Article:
How sieges are imposed and administered disregard international principles, which makes it all the more important how sieges are ended. In Darayya the civilian population was forcibly displaced by Government forces as part of an agreement to end the siege. Under no circumstances can this become a precedent.
The lifting of sieges must be carried out in accordance to minimum human rights and protection standards. Basic guarantees must be put in place to ensure the freedom of movement of residents and access to the most essential of services and desperately needed aid. A paramount consideration should be the right of residents to remain in their homes if they choose. They should not be forced to leave without any recourse to protection, humanitarian assistance or services that are the essence of these rights. Those choosing to leave, however, must have the right to return to their homes in safety, retaining the property rights and the livelihoods they left behind.
Designated terrorist groups operating in Syria continue to use brutality to subjugate civilians under their control. Throughout Idlib, Jabhat Fatah al-Sham (previously named Jabhat al-Nusra) relies on the authority of makeshift courts whose procedures bear no resemblance to a fair trial. Prisoners under the control of the terrorist group are brutally tortured and denied medical treatment, while others die due to the torture they endure. Reports have been received that these local courts have been used to justify summary executions of detainees.The so-called Islamic State continues to kidnap, torture and ruthlessly kill perceived enemies, including civilians and minorities. Sexual minorities in particular are routinely executed by being thrown from buildings as punishment for allegedly committing homosexual acts.
In June, infighting between Jaysh al-Islam and Faylaq al-Rahman reportedly led to hundreds of civilian casualties in Douma in eastern Ghouta. Groups including Ahrar al-Sham continue to take civilians hostage for ransom or to effect prisoner exchanges. While being held, hostages are subjected to beatings and electric shocks.
Syrians have been persistently subjected to arbitrary arrest, abduction or disappearance. All parties must immediately and unconditionally release civilian prisoners arbitrarily detained, especially women, children, and the elderly. It is critically important to prevent these violations, including through the monitoring of places of detention by internationally recognised organisations. Such access is not a controversial proposition, but rather a long standing practice in conflicts for the last 100 years.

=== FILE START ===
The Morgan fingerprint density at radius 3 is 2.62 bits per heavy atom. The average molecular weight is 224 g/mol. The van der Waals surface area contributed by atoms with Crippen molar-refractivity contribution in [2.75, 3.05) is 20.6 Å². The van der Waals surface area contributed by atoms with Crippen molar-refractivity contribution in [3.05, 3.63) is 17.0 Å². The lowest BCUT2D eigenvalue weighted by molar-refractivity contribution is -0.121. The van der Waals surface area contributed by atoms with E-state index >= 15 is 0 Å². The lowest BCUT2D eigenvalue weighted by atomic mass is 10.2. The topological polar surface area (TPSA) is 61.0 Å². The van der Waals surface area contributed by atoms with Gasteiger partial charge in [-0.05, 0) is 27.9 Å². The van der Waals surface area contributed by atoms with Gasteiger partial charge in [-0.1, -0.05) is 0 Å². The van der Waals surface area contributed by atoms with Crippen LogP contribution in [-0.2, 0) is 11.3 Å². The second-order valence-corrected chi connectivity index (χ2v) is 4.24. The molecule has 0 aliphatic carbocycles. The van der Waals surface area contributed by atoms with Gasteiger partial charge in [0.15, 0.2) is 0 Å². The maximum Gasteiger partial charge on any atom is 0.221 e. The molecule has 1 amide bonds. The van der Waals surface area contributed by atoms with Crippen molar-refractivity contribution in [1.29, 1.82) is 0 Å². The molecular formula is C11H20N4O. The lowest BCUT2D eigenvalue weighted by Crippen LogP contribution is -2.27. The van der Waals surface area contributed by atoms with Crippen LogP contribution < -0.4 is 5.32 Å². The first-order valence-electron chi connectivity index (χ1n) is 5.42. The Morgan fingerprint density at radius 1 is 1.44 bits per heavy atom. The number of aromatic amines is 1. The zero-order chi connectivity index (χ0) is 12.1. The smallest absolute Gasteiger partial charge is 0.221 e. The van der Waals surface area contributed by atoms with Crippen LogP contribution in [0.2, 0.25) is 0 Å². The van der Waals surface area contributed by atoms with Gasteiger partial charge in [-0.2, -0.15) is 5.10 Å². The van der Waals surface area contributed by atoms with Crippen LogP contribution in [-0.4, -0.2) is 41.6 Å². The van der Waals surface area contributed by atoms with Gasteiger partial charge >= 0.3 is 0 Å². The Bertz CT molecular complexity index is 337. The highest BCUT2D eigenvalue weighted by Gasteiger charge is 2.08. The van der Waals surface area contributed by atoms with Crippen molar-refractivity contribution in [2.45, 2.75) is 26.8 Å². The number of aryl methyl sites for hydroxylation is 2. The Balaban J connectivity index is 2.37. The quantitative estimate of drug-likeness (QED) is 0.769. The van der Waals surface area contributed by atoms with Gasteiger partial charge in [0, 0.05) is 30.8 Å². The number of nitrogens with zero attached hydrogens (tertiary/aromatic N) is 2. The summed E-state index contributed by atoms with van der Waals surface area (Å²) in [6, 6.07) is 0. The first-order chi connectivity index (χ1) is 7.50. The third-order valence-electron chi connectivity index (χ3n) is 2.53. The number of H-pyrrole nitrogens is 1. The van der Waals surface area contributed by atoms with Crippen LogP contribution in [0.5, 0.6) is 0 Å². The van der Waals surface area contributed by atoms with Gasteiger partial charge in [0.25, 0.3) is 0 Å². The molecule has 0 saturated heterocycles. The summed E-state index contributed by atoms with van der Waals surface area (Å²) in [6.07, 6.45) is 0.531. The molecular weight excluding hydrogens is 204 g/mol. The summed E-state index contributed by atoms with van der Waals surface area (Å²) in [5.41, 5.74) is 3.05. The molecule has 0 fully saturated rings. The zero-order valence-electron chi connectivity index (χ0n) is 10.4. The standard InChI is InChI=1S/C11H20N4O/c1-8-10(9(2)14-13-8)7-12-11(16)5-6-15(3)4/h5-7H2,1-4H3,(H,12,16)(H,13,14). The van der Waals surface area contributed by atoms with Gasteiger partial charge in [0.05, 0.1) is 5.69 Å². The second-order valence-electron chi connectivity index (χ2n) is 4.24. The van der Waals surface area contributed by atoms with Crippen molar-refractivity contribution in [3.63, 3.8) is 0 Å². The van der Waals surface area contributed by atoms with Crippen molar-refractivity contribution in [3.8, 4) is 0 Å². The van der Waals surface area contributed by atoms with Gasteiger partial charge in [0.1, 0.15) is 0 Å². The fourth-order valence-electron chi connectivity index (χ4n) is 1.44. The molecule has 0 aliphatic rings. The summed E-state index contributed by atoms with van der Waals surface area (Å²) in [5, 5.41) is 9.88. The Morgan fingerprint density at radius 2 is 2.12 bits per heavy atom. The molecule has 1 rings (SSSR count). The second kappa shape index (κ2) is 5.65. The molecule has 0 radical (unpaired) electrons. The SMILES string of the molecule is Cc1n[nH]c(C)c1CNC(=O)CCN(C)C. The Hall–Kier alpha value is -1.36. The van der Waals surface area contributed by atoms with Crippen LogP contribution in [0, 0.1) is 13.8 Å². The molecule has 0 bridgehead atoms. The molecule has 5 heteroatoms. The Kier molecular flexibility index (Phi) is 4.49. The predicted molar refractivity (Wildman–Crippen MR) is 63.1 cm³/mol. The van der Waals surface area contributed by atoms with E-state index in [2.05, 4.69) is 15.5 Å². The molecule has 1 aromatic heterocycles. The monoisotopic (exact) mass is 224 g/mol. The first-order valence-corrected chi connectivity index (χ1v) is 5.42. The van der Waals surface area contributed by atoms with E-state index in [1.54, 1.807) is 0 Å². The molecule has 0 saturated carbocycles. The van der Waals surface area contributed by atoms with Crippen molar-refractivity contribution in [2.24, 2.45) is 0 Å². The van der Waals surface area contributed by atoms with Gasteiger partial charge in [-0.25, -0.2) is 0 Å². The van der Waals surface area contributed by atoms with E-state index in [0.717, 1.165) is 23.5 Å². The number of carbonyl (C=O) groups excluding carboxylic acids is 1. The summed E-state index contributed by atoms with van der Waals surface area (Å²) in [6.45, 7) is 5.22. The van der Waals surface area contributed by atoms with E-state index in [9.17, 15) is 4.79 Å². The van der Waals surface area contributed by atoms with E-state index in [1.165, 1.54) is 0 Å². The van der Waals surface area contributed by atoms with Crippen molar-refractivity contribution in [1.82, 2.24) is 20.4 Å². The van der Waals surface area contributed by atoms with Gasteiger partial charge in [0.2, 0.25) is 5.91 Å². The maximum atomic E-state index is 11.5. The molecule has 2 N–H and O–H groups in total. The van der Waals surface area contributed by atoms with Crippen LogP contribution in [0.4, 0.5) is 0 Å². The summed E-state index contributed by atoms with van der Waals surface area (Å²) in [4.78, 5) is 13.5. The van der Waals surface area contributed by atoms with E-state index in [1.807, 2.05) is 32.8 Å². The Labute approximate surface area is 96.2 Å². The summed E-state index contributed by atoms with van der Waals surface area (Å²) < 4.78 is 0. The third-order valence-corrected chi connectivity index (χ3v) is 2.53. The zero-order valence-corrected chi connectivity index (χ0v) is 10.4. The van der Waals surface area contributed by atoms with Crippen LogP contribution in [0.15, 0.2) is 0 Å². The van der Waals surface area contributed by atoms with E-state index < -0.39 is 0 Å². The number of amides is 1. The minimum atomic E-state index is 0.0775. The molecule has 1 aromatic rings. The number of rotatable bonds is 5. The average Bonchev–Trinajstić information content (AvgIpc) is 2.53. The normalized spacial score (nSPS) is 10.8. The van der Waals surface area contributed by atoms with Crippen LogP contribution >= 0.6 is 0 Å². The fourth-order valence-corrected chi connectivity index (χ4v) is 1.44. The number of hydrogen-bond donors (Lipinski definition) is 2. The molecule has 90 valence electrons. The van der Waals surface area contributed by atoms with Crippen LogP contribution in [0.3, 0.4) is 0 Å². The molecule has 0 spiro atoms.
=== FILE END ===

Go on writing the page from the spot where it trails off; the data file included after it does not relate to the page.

Syria’s people want to know where their relatives are being detained, how they are being treated and the circumstances under which they have died. They need to be able to file claims for missing or disappeared loved ones. This fundamental right to truth is critical to restoring any faith they may have, now or in future, in the international community, governmental structures or political processes meant to bring sustainable peace.
Wherever they are, children remain one of the groups most vulnerable to violations. Many die or are maimed when civilian inhabited areas are bombed and shelled. Teenage boys are recruited by belligerents to fight. Some parents reluctantly agree to let their sons go to battle in exchange for a salary that will help support the family. Others are arrested for alleged links to one warring party or another.
Many children venture to leave the country on their own. But instead of safety some find themselves being held abroad for weeks in unsanitary detention cells. As a matter of urgency, the accommodation of children in shelters with adequate living space and conditions must be prioritised.
All parties must respect the new cessation of hostilities. The agreement lays down the groundwork for all sides to abide by international law standards that protect the civilian population. This is the opportunity for all parties to show that they are genuinely committed to protect the people they claim they are fighting for. In parallel to a reduction of armed violence, they must adopt measures that prevent other violations. Only by doing this can the cessation of hostilities last and open the path for an all-inclusive process to end the conflict.
* * * * *